“This training is trying to enlighten them while saying that we need to do better self-care,” Ross said.
Ross said many first responders are your typical Type-A personalities, those who are motivated to run toward danger and to continue running until no one else needs help. The problem arises when that individual needs real help, but isn’t willing to get it, or doesn’t view getting help as a realistic option. Which is why the training focuses on peer-to-peer conversations.
“Firefighters are already talking to firefighters, and if we can give them a little formalized training so they know what to look for and can recognize when people are having troubles and know how to hand off those individuals to the appropriate mental health professional, we can do a lot of good,” Ross said. “We are by no means mental health professionals, we’re just a conduit.”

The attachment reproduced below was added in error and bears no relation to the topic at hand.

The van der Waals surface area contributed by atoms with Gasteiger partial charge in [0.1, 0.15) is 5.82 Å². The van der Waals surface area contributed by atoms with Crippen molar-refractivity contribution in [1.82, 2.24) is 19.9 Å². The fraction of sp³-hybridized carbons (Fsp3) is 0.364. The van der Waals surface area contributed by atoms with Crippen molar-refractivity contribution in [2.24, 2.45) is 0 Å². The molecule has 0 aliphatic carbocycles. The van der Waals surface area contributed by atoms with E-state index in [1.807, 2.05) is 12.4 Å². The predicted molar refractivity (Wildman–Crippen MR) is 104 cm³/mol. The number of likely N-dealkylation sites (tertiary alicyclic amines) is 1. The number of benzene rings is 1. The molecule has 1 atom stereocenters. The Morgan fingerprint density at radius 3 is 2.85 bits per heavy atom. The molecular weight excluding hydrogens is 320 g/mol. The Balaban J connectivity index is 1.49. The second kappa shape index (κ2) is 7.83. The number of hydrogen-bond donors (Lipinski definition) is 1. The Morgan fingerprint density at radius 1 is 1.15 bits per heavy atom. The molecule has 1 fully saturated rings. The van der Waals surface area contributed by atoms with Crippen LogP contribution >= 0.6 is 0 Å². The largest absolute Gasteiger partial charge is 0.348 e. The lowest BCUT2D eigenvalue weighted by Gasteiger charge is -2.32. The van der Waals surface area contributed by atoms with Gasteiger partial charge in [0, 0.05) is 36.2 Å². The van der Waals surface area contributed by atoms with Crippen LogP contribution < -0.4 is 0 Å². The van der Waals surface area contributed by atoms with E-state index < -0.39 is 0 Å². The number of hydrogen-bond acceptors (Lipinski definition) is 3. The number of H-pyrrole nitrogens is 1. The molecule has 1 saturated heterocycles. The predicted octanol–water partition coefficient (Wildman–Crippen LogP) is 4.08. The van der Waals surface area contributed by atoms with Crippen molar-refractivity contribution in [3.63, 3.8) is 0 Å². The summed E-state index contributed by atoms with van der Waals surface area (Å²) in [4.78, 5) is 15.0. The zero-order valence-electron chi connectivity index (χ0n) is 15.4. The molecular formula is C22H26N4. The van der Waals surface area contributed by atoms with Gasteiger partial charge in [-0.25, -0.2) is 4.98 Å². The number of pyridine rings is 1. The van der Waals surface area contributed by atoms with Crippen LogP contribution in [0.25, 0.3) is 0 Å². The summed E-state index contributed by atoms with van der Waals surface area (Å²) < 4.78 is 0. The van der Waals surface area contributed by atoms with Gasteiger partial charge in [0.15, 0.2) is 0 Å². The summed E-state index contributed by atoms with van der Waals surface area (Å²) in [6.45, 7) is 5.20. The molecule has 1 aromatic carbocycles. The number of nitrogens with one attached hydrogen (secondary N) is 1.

Incorporating the training at the local level was imperative, said Roseburg Fire Chief Gregg Timm.
Using an analogy borrowed from a Medford-based battalion chief, Timm said a first responder’s stress is similar to a bookshelf piled with books.
“We start a career with a big shelf and every time you respond to an incident, you put a book on that shelf,” he said. “Well pretty soon that bookshelf gets so heavy that over time that shelf will fall.
“The UCC incident was a huge book,” he added. “But it’s not just that one book, it’s all the different sized books that over time will dump the shelf.”
And while the training’s benefits will likely prove to be immeasurable, Novoty of Bay Cities Ambulance said in combination with the support of the community, the two could permanently change Douglas County’s public safety culture — and with it, the nation’s.
“There’s a church that every Friday drops off a Costco pizza here at the base as a silent ‘thank you’ … and what it does for these crews is amazing,” he said. “Because they’re still suffering, and I think it’s important for the community to know that.”